- Given small group practice, Mallory will improve her classroom performance from requiring frequent redirection to independently remaining in her seat and following directions.
- Given social skills training, Joey will increase his ability to recognize emotions in others from being unable to label any emotions to correctly identifying happy, sad, mad, and scared in others independently.
- Given a social skills curriculum, Hannah will increase her conversation skills from answering questions from peers with 1 or 2 words to answering with a full sentence with no prompts.
- Given social skills training, Sarah will increase conversation skills with peers from ignoring others to starting, maintaining, and ending appropriate conversations with 2 adult prompts.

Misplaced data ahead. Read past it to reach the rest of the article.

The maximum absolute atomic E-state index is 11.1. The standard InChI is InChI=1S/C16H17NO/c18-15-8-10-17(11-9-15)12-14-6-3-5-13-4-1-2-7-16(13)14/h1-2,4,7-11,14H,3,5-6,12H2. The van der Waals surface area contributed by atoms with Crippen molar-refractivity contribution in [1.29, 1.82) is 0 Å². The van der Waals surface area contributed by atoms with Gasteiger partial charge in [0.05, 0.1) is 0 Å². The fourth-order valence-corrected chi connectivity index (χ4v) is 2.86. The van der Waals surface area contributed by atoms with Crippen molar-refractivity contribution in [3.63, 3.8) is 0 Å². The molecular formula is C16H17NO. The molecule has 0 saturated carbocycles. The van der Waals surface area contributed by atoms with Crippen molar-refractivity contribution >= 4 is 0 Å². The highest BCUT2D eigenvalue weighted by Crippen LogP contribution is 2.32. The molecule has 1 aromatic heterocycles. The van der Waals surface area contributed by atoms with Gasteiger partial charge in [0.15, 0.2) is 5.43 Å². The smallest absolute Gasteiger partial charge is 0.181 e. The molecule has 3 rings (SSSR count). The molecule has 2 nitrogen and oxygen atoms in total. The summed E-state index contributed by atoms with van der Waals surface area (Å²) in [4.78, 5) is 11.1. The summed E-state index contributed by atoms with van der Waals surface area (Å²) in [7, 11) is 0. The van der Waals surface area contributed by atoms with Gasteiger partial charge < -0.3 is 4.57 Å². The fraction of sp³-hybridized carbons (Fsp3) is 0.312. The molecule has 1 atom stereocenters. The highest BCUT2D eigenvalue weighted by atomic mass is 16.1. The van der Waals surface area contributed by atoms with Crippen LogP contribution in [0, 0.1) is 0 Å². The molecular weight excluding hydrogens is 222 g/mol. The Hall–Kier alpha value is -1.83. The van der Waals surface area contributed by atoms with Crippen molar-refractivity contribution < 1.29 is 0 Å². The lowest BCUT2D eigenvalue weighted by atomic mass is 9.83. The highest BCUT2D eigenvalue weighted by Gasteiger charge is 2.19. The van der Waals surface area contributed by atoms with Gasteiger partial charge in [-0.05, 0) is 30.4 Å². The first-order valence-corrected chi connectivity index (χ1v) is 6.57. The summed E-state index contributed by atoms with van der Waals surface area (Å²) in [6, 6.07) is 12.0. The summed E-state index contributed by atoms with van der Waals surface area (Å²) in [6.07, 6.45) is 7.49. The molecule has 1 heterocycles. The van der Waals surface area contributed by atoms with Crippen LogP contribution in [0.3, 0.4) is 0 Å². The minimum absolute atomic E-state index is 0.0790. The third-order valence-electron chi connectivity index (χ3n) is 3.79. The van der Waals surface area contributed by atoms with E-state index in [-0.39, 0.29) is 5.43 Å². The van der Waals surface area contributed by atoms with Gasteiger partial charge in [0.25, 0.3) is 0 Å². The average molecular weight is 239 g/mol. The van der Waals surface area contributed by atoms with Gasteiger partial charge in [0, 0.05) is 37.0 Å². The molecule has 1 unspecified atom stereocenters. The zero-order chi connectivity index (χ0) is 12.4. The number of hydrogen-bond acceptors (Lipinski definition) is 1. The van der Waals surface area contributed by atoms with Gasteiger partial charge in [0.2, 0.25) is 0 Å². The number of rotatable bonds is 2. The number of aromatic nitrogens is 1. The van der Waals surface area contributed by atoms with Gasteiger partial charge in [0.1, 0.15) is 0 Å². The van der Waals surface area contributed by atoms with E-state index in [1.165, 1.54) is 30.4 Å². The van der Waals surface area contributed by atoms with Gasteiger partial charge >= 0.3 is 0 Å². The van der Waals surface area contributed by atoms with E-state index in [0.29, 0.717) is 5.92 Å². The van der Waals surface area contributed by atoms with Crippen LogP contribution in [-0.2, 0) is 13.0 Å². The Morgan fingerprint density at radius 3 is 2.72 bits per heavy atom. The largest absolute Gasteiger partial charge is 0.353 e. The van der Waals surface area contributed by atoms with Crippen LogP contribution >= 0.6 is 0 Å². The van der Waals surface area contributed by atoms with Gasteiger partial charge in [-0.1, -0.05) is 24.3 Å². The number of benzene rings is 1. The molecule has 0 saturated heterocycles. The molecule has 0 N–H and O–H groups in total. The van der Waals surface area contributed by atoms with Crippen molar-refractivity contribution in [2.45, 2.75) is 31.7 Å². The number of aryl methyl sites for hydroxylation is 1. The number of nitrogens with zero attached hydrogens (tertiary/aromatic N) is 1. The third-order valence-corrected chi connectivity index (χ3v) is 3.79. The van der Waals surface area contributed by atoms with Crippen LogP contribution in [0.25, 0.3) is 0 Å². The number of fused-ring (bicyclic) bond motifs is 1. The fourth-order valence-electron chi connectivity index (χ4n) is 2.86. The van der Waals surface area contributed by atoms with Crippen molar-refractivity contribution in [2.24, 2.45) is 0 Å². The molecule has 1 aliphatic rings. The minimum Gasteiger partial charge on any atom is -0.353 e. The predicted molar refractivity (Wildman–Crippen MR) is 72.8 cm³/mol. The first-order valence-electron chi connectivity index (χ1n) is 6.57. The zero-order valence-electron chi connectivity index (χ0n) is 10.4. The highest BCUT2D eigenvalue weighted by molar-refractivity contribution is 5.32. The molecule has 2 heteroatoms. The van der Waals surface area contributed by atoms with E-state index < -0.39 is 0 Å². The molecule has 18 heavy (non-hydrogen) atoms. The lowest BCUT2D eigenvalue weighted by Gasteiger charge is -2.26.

- Break work into smaller pieces
- Allow extended time for assignments as well as frequent breaks which give the student a chance to get up and move
- Don’t allow students to “pick their own groups.” Either assign them, or allow independent work.
- Provide sensory items, swings, or other tools to meet student’s sensory needs
- Present material in visual ways
- Allow students who struggle with organizing their writing to dictate assignments, or record their verbal answers and then write them down
I’ve posted this before, but Ellen Notbohm offers some great thoughts to keep things in perspective when you’re working with students with Autism here. And if you’re looking for activities for your students, check out my Social Skills Activities for Girls and Boys and my 180 Social Skills Cards: The Ultimate Pack! You can also check out my Pinterest Board especially for all things Autism for even more ideas!
Thanks to Wikipedia for contributing to this article!